of this one." (p. 152)

Cont'don PAGE 12


From Page 11

Miss Atwell's speech is a triumph of ob-
servation on the part of the novelist.
James has registered it without a flaw -
semi-educated but pompous, striving for
correctness and overshooting the mark,
liberally flavoured with maxims and
quotations, often comically stilted and
cliche-ridden, though not in the manner
of Haynes.


James in fact achieves great heights
of comedy in the speech of the yard,
whereas his attempts at humour and
tongue-in-check from the com-
mentator's stand often fall flat into
facetiousness. Maisie's language, in parti-
cular, is irresistible -her tongue is sharp,
her repartee instant:

"You want cooling down, you," said
Benoit, good-humourcdly. "I notice
that since the other day."
"Maybe. But you bet I not going to
give you the job, said Maisie and
walked away. (p. 76)

Maisie is invincible, self-possessed, and
this is reflected in her uninhibited, un-
affected speech she is utterly devoid
of any hint of sycophancy, she is a law
unto herself:

"the days of slavery past. My tongue is
my own to say what I like." (p. 217)

James' characterization is strong. His
characters (with the exception of
Haynes) show a great complexity and
depth. These are no creations' oftheory
- they are living, observed people. They
have a robust, autonomous existence.
James draws them with sympathy but
no sentimentalization. His social con-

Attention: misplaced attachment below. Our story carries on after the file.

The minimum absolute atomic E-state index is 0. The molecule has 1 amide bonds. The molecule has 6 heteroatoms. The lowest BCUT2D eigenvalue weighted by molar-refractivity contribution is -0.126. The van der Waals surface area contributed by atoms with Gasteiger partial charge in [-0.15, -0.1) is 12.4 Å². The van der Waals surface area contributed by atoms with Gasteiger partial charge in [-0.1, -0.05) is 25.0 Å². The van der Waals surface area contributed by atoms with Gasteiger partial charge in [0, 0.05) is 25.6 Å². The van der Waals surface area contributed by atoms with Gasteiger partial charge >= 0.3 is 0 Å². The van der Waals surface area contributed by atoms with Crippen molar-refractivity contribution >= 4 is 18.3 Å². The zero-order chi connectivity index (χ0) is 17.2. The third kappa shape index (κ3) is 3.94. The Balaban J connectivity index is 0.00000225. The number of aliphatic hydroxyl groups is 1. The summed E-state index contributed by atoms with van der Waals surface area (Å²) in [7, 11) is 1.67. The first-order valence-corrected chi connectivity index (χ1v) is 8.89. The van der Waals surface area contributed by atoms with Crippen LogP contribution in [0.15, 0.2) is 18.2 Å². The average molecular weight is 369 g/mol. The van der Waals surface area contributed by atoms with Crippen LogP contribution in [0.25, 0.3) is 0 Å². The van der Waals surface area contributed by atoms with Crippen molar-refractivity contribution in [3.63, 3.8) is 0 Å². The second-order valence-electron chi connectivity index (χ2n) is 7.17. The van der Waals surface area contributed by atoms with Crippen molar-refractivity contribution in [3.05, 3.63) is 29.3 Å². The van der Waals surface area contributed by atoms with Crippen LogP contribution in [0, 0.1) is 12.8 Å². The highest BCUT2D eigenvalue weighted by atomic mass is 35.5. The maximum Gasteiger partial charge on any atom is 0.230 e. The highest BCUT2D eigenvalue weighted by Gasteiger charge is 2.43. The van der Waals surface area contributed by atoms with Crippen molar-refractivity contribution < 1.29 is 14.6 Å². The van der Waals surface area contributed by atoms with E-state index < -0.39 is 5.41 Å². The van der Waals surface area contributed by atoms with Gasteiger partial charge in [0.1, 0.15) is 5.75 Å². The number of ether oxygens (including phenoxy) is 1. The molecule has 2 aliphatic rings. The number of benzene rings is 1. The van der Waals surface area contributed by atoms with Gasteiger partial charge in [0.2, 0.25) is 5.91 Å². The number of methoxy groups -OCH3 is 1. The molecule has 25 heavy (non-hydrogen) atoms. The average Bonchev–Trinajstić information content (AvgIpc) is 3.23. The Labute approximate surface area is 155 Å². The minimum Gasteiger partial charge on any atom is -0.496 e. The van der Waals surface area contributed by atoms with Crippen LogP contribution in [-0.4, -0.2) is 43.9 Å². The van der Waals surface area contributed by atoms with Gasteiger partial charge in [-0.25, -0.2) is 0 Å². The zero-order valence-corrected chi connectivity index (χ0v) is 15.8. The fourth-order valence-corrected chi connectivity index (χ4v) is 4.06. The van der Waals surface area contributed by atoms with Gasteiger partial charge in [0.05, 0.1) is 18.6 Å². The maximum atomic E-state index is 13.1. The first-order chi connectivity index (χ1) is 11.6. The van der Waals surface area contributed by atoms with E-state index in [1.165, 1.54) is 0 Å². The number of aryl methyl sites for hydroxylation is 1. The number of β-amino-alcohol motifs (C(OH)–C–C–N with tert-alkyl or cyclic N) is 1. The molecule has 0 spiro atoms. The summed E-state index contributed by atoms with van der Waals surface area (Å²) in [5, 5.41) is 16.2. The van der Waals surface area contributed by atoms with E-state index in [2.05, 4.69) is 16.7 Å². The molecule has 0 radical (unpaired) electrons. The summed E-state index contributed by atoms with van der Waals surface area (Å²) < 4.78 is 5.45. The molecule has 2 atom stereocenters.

science, his obvious commiseration with
the deprived does not lead him to
idealize them, to make suffering inno-
cents of them. He portrays with equal
honesty distasteful aspects of their per-


Maisie, for example, who is heart-
warming and entertaining, perhaps the
heroine of the novel, is capable of the
most devastating cruelty and dis-
honesty. Her inhuman treatment of Mrs.
Rouse and of the inoffensive and sweet-
natured Philomen is quite shocking. Con-
versely, Benoit, a thoroughly unpleasant
character, the 'villain' of the piece, can
also be presented in a sympathetic light
- he is allowed to expose the main-
springs of his behaviour, his unfaithful-
ness and cruelty to Mrs. Rouse. In a
scene where he chats with Haynes he
seeks to explain away his deserting Mrs.
Rouse for the nurse. He reveals to
Haynes that the nurse once saved his life
by,"turning" a stroke he had suffered;
and his explanation ends on a kind of
plea for Haynes' understanding and

".. if wasn't that the nurse was on
the spot and do everything, I might
have been a dead man or a cripple. I
can't forget the nurse, man and
you can see for yourself that she is a
nice woman." (p. 63)


James' sensitivity, his perfect obser-
vation, make the novel a masterpiece of
realism.The picture he presents of this
social milieu is an accurate one. He de-
picts with great insight and truthfulness
our male-female relationships, relations
between adults and children, racial atti-
tudes, the peculiar blend of lip-service
to Christianity and belief in occult
"science" which constitutes our reli-
gious life.
Minty Alley is a successful novel.
After the slow opening chapter it moves
forward at a satisfying tempo, moving

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to its very effective climax the final,
irreparable clash between Maisie and
Mrs. Rouse. Benoit's "retribution"
follows, as a subsidiary climax, part of a
well-prepared denouement to the nar-
rative. One by one the conflicts of the
yard come to a head, the population of